Times Union, Albany, USA
TUESDAY, October 2, 1990
FAMILIES SEE RADAR TRACK OF FLIGHT 103'S LAST MOMENTSBy Edith M. Lederer Associated Press
American and British relatives watched a video recording Monday of the last radar blips of Pan Am Flight 103, in which their loved ones were killed by a terrorist bomb.
"It was like watching them being killed," one said.
The start of the first public inquiry concentrated on events of Dec. 21, 1988, when the Boeing 747 exploded over the nearby town of Lockerbie, claiming 270 lives.
As family members watched video screens in the courtroom, air traffic controller Alan Topp traced the final moments of the square blips on a green radar screen that indicated Flight 103 until the moment the plane exploded.
A square blip with a cross, from radar on the plane's flight deck, vanished immediately, leaving an empty square, designating ground radar readings.
This single square gradually multiplied as the radar picked up separate pieces of the disintegrating aircraft falling to earth 31,000 feet below.
Topp, 54, who was at the Prestwick, Scotland, air traffic control center, described frantic efforts to contact the plane.
"I came to the conclusion the clipper was lost when I didn't get through and saw this mess" on the screen, he said.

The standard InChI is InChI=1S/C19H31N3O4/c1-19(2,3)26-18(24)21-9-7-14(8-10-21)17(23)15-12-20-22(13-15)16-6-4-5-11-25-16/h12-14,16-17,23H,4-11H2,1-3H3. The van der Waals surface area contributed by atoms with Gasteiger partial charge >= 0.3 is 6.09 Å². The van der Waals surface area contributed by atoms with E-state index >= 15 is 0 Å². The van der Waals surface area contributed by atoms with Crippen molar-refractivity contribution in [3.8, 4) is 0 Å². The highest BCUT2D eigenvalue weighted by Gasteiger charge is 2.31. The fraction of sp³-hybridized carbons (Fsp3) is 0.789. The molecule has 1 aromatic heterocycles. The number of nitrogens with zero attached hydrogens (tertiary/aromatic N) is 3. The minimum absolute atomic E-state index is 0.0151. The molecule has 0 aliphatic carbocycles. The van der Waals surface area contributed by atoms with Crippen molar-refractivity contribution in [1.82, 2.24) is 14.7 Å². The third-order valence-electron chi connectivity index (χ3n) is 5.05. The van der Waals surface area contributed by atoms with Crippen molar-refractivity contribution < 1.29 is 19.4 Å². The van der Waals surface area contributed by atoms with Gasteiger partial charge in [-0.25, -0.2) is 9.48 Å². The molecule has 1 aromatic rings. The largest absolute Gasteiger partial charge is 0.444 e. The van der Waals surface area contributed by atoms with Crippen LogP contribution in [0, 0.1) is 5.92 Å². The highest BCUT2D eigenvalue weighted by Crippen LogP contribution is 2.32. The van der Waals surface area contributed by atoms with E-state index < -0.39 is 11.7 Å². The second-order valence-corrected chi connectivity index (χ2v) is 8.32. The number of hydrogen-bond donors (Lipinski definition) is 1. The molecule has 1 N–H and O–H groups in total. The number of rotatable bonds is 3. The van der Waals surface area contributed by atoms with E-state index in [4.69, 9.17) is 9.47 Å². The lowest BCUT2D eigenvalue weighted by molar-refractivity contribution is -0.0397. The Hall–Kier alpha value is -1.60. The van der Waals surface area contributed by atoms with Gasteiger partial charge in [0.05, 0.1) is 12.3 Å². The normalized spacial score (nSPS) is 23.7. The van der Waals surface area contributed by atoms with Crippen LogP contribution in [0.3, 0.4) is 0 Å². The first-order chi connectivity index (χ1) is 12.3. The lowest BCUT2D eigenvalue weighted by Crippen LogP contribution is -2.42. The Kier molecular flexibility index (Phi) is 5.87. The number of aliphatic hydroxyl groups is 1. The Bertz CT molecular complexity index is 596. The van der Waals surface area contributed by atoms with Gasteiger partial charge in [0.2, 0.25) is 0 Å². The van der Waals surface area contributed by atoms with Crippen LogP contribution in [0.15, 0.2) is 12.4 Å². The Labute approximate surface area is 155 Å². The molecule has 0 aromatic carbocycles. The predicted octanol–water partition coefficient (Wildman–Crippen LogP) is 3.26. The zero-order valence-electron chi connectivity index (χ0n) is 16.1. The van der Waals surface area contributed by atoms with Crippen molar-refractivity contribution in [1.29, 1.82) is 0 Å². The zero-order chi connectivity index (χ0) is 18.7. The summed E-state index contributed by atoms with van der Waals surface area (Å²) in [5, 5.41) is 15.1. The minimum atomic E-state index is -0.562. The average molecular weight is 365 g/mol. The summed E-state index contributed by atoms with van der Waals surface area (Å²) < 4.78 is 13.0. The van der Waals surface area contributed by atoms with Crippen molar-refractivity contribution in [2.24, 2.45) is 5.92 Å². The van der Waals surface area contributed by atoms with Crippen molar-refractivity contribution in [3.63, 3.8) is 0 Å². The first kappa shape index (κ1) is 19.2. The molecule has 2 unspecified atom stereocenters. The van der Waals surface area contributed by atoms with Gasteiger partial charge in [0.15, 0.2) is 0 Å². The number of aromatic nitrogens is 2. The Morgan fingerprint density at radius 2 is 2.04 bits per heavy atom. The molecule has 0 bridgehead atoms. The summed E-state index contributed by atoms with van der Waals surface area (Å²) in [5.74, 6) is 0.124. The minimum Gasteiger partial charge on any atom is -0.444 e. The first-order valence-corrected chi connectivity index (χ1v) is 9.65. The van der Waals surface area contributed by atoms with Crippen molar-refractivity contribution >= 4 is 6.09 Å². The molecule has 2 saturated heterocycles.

Light debris from the aircraft showed as blips on the radar screen drifting across the north of England and southern Scotland for the next 20 to 30 minutes, Topp said.
The fuel-laden wing section and part of the fuselage crashed in Lockerbie less than a minute after the explosion, with a force equivalent to an earthquake of 1.3 on the Richter scale, said Terence Turbitt, a geophysicist with the British Geological Survey.
George Williams of Joppatowne, Md., whose only son, Geordie, a 24- year-old Army lieutenant, died in the crash, said a lump came to his throat.
"To see the actual moment when my son lost his life was tough," he said.
Said Pamela Dix of Dublin, Ireland, whose brother Peter, 35, died, "It was like watching them being killed."
"This is just the start. There's worse to come," said Jean Flick of Coventry, whose son Clayton and his fiance were on the plane.
Like all the relatives, Flick said, she wants the fatal accident inquiry to reveal "the truth" about the crash.
"And those that haven't done their jobs right must be made accountable," she said.
Williams was tougher: "I want people from Pan Am jailed, people from the government censured and fired that were involved in the cover-up, and I want the criminals executed."
The inquiry will examine airport security but will not take evidence on the question of criminal responsibility for the bombing.